Last updateTue, 24 Feb 2015 5pm

The Commercial Litigation Journal: November/December 2015

Maura McIntosh explores a recent judicial interpretation of Part 36

The High Court has held that an offer to settle was not a valid Part 36 offer since it related only to a claim put forward in draft amended particulars of claim: Hertel v Saunders [2015].

Teresa Rosen Peacocke investigates whether recent rule changes make US discovery more limited than UK disclosure

Civil litigation procedure has in some important respects developed differently in the US and the UK. One of the principal differences has been the availability in the US of expansive and seemingly unlimited discovery. However, this may soon no longer be the case. In fact, there is a possibility that disclosure in the UK will become (potentially) more expansive than discovery under US courts. This is due to the fact that amendments to the Federal Rules of Civil Procedure (FRCP), coming into effect in the US on 1 December 2015, will eliminate the discoverability of material ‘reasonably calculated to lead to the discovery of admissible evidence’, whereas the UK equivalent of this test – the Peruvian Guano test – is still provided for in certain specific circumstances in UK litigation.

Paul Joukador and Nathan Searle report on a landmark Supreme Court judgment

It is common practice to include a clause in a contract which specifies that predetermined compensation (commonly a sum of money or transfer of an asset) is due to the innocent party upon breach of the contract by another party. A key concern for these clauses is whether they are classified as liquidated damages, which are enforceable, or penalties, which are not. In these two cases the Supreme Court was asked to re-examine the long-standing rule against penalties to determine if it was fit for purpose and whether it should be extended or dispensed with entirely. The court decided not to abolish the rule, but it did confirm that the application of penalties is narrower than previously thought.

Anthony Gold

Adam Dyl takes stock of the implementation of costs reforms

It has been a few years now since Jackson LJ proposed reducing the costs in litigation by putting proportionality before whether those costs were reasonably or necessarily incurred. This article aims to explore what impact the new rules have had.

Daniela Vella examines the new Financial List: a ‘beacon’ for litigants?

In the second half of 2014 a group of judges from the Commercial Court and the Chancery Division, led by the Lord Chief Justice, Lord Thomas, invited a targeted pool of individuals drawn from various parts of the financial markets and legal industries, who had experience of litigation in the Rolls Building, to provide feedback on the potential for a swifter and more economical form of dispute resolution for financial markets disputes. In January 2015 a working group was formed to develop the ideas born out of these discussions into concrete proposals, and in April a joint consultation by the Commercial Court and the Chancery Division was published, proposing new procedural rules to establish a new specialist court list to handle court claims relating to financial markets – the Financial List – and inviting comments on the draft rules. Comments were gathered and reviewed, and the final Financial List rules were published in August and came into force on 1 October 2015. They comprise new civil procedure rules (CPR Part 63A), practice directions (PD 51M and PD 63AA), court forms and a new court guide.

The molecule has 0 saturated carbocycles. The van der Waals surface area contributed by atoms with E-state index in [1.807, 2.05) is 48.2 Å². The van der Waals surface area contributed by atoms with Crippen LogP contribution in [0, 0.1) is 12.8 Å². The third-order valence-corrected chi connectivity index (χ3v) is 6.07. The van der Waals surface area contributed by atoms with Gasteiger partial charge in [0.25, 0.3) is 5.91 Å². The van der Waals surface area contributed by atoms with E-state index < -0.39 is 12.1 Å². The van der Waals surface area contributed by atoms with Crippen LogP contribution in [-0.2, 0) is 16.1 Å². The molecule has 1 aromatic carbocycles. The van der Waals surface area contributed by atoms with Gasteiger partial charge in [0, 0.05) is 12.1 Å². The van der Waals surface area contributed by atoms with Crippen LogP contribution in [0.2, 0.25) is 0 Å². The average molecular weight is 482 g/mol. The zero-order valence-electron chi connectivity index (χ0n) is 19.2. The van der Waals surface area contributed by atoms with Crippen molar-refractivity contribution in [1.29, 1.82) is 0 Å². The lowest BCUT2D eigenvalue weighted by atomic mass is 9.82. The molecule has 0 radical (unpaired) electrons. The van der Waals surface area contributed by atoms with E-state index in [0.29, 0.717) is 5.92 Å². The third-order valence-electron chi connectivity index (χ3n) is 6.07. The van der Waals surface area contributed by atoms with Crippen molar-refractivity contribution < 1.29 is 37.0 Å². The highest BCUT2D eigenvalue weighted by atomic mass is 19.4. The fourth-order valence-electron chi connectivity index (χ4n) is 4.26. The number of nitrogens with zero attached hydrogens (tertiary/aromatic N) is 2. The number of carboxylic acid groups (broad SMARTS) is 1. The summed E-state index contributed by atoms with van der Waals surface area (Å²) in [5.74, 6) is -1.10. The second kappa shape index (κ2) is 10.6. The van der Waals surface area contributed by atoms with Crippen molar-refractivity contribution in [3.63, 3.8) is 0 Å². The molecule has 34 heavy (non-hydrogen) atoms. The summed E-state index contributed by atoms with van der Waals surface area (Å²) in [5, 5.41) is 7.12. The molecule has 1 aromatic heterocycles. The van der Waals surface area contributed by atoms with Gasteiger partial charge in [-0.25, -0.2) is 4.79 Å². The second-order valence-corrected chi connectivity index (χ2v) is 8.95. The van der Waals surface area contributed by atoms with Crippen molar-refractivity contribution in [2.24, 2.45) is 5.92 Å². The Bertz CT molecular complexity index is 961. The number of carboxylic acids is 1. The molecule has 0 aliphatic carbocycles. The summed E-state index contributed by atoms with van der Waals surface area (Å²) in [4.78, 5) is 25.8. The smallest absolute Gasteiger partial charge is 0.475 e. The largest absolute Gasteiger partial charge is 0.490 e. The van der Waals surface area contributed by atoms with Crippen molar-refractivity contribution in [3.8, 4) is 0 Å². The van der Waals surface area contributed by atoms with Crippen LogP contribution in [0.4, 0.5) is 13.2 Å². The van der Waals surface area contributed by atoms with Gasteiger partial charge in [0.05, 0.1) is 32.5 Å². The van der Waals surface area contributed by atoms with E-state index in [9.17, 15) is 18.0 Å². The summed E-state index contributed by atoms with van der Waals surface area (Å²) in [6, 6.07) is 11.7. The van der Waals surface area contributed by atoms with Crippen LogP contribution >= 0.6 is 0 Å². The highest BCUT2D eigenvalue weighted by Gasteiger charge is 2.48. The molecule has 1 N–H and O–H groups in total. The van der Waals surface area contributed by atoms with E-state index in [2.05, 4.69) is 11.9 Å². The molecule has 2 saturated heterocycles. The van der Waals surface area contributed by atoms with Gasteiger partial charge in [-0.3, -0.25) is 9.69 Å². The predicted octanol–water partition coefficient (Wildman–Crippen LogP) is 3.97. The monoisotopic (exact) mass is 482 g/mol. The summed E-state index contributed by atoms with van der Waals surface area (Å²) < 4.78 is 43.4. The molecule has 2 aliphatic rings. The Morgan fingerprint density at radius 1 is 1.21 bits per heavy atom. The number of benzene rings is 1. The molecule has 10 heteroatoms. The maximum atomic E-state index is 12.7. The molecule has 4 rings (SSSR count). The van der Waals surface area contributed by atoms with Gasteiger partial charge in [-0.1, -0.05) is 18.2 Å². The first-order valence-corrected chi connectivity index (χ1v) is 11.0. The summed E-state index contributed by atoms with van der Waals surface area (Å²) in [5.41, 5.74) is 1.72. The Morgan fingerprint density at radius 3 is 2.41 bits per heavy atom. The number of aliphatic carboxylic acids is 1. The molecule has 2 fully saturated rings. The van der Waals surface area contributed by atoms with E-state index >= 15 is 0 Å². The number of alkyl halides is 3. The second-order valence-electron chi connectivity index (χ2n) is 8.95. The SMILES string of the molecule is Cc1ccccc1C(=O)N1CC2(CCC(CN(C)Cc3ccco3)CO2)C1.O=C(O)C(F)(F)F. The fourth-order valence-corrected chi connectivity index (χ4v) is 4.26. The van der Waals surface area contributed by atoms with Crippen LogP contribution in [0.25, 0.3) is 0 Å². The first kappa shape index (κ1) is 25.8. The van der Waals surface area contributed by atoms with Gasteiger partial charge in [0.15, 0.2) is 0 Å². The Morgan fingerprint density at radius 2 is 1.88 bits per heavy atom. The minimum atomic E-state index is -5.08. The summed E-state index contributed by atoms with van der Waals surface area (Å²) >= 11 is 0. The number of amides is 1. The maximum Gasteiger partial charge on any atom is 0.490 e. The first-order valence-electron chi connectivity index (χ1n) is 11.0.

David Niven and Elisabeth Mason look at aggregation clauses and the AIG Europe case

The High Court has ruled for the first time on the proper construction of the aggregation clause in the Solicitors Regulation Authority’s Minimum Terms and Conditions of Professional Indemnity Insurance (the MTC).

Gwendoline Davies and Andrew Beck review recent cases on freezing orders and provide some practical advice

A freezing order is an interim injunction which restrains a defendant or potential defendant from disposing of or dissipating assets. A freezing order is typically obtained by a claimant or potential claimant who wishes to ensure that a (potential) defendant’s assets remain available pending the enforcement of a court judgment. These orders are also known as Mareva injunctions, following Mareva Compania Naviera SA v International Bulkcarriers SA [1980], in which case such an order was first granted. The courts’ jurisdiction to grant a freezing injunction derives from s37 of the Senior Courts Act 1981 and Civil Procedure Rule (CPR) 25 and Practice Direction (PD) 25A.

David Sawtell summarises recent costs judgments

Costs budgeting is now a familiar part of the litigation landscape. Costs management hearings are supposed to be carried out quickly and with the application of a fairly broad brush. Only in exceptional cases do we see the court going through a Precedent H in granular detail. When that does take place, we begin to see how the courts are considering proportionality and reasonableness.

Clare Arthurs and Richard Marshall assess the value of early neutral evaluations

Litigation, the Pre-Action Practice Direction tells us, should be ‘a last resort’. That same PD states sternly that parties should consider the possibility of reaching a settlement at all times, including after proceedings have been started. It then lists several forms of alternative dispute resolution (ADR) which parties might consider. Among them (para 10(c)) is ‘early neutral evaluation, a third party giving an informed opinion on the dispute’.